I've been thinking recently about something television star Kelsey Grammer said. It's not because I saw a rerun of Cheers. Unfortunately, the context is tragic. Grammer has me thinking about well intentioned people who end up "packing unforgiveness." Where deep wounds are concerned, there are those who try and do what they believe faith requires. Yet, they end up hurting all the more.
Before I write anything more, I want to go on record saying that I have prayed for Kelsey Grammer. I have three lovely sisters and two beautiful daughters, and I simply cannot imagine what he has gone through.
To understand why Grammer is on my mind, you need to know something of the awful tragedies he has endured. When Grammer was only 13 years old, his father was murdered. A shark killed his twin brothers while they were scuba diving. But the most devastating loss for Grammer may have been the murder of his sister, Karen.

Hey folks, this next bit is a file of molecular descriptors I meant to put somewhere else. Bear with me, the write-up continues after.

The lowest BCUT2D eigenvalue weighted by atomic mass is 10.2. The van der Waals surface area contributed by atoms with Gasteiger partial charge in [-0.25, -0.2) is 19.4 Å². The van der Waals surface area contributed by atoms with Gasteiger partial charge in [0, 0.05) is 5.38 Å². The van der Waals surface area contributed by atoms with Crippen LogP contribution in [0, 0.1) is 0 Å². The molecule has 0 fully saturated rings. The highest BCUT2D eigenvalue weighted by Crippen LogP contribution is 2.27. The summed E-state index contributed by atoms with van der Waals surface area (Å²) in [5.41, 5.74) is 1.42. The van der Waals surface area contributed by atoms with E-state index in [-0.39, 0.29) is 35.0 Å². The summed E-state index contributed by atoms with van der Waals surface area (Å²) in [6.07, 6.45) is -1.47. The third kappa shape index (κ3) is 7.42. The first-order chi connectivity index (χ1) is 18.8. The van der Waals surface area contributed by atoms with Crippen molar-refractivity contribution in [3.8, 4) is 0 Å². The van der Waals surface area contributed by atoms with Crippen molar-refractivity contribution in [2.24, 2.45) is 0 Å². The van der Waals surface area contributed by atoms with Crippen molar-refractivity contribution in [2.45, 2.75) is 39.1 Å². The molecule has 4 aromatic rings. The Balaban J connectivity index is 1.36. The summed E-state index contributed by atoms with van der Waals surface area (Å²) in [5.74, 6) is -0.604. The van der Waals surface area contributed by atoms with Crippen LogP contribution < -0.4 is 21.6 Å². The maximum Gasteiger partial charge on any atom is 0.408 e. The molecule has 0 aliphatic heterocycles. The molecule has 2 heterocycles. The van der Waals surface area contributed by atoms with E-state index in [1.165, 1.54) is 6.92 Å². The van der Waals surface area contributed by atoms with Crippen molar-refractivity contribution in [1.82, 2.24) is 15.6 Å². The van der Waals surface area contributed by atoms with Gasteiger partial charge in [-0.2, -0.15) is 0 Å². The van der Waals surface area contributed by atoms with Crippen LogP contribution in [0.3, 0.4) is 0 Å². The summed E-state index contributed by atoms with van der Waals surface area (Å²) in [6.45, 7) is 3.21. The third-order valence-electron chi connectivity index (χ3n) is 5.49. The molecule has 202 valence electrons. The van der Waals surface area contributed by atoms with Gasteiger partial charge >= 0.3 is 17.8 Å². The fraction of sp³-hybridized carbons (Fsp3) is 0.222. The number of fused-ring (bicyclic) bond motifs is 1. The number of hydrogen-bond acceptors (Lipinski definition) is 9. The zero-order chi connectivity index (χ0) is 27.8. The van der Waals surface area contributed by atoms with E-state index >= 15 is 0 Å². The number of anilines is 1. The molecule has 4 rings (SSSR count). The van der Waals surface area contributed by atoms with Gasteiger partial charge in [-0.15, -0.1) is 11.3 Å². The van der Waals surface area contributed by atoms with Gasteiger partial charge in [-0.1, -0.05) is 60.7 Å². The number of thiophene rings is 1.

In the seventies, Grammer's 18-year-old sister Karen graduated from high school and moved to Colorado. Shortly thereafter, she was abducted as she left her waitressing job. Three men kidnapped, raped, and killed her.
Grammer was devastated. He said that Karen was his best friend and the best person he knew. He has felt guilty ever since because he wasn't there to protect his sister.
Eventually, a man named Freddie Glenn was convicted of Karen's murder, as well as two other murders. He was sentenced to life in prison. At that time, Colorado offered the possibility of parole for those with life sentences. This summer, 34 years later, Freddie Glenn is eligible. (See link here).